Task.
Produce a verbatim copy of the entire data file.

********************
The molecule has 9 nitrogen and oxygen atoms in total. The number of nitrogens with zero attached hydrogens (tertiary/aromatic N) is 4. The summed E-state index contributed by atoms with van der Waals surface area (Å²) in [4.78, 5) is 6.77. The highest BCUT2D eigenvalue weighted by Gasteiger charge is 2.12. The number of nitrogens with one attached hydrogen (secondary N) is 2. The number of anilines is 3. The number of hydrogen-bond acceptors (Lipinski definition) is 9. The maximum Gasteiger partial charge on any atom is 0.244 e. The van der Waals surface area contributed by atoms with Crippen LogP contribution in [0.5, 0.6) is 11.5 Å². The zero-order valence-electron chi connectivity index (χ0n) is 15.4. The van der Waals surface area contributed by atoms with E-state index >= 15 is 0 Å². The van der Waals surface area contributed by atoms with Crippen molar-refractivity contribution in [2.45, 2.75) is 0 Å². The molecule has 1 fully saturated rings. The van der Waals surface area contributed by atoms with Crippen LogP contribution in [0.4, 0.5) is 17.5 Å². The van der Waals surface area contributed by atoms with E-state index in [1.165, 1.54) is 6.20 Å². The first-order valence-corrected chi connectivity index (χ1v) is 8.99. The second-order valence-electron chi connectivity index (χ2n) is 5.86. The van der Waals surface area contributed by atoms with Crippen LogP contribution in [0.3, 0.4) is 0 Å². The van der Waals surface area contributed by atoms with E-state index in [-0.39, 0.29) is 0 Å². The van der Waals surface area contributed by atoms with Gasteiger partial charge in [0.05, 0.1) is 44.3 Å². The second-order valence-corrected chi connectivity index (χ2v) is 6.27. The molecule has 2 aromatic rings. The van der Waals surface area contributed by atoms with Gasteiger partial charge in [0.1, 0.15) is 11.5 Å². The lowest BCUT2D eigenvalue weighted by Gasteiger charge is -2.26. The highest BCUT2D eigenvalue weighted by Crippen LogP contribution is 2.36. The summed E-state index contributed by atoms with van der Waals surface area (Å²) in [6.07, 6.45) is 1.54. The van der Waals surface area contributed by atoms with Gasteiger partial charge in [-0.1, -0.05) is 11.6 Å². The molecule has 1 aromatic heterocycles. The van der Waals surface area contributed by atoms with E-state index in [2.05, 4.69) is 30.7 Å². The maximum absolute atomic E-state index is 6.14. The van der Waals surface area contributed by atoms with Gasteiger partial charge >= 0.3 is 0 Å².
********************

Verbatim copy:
The molecule has 9 nitrogen and oxygen atoms in total. The number of nitrogens with zero attached hydrogens (tertiary/aromatic N) is 4. The summed E-state index contributed by atoms with van der Waals surface area (Å²) in [4.78, 5) is 6.77. The highest BCUT2D eigenvalue weighted by Gasteiger charge is 2.12. The number of nitrogens with one attached hydrogen (secondary N) is 2. The number of anilines is 3. The number of hydrogen-bond acceptors (Lipinski definition) is 9. The maximum Gasteiger partial charge on any atom is 0.244 e. The van der Waals surface area contributed by atoms with Crippen LogP contribution in [0.5, 0.6) is 11.5 Å². The zero-order valence-electron chi connectivity index (χ0n) is 15.4. The van der Waals surface area contributed by atoms with E-state index >= 15 is 0 Å². The van der Waals surface area contributed by atoms with Crippen molar-refractivity contribution in [2.45, 2.75) is 0 Å². The molecule has 1 fully saturated rings. The van der Waals surface area contributed by atoms with Crippen LogP contribution in [0.4, 0.5) is 17.5 Å². The van der Waals surface area contributed by atoms with E-state index in [1.165, 1.54) is 6.20 Å². The first-order valence-corrected chi connectivity index (χ1v) is 8.99. The second-order valence-electron chi connectivity index (χ2n) is 5.86. The van der Waals surface area contributed by atoms with Crippen LogP contribution in [0.3, 0.4) is 0 Å². The van der Waals surface area contributed by atoms with E-state index in [-0.39, 0.29) is 0 Å². The van der Waals surface area contributed by atoms with Gasteiger partial charge in [0.05, 0.1) is 44.3 Å². The second-order valence-corrected chi connectivity index (χ2v) is 6.27. The molecule has 2 aromatic rings. The van der Waals surface area contributed by atoms with Gasteiger partial charge in [0.1, 0.15) is 11.5 Å². The lowest BCUT2D eigenvalue weighted by Gasteiger charge is -2.26. The highest BCUT2D eigenvalue weighted by Crippen LogP contribution is 2.36. The summed E-state index contributed by atoms with van der Waals surface area (Å²) in [6.07, 6.45) is 1.54. The van der Waals surface area contributed by atoms with Gasteiger partial charge in [-0.1, -0.05) is 11.6 Å². The molecule has 1 aromatic heterocycles. The van der Waals surface area contributed by atoms with E-state index in [2.05, 4.69) is 30.7 Å². The maximum absolute atomic E-state index is 6.14. The van der Waals surface area contributed by atoms with Gasteiger partial charge >= 0.3 is 0 Å².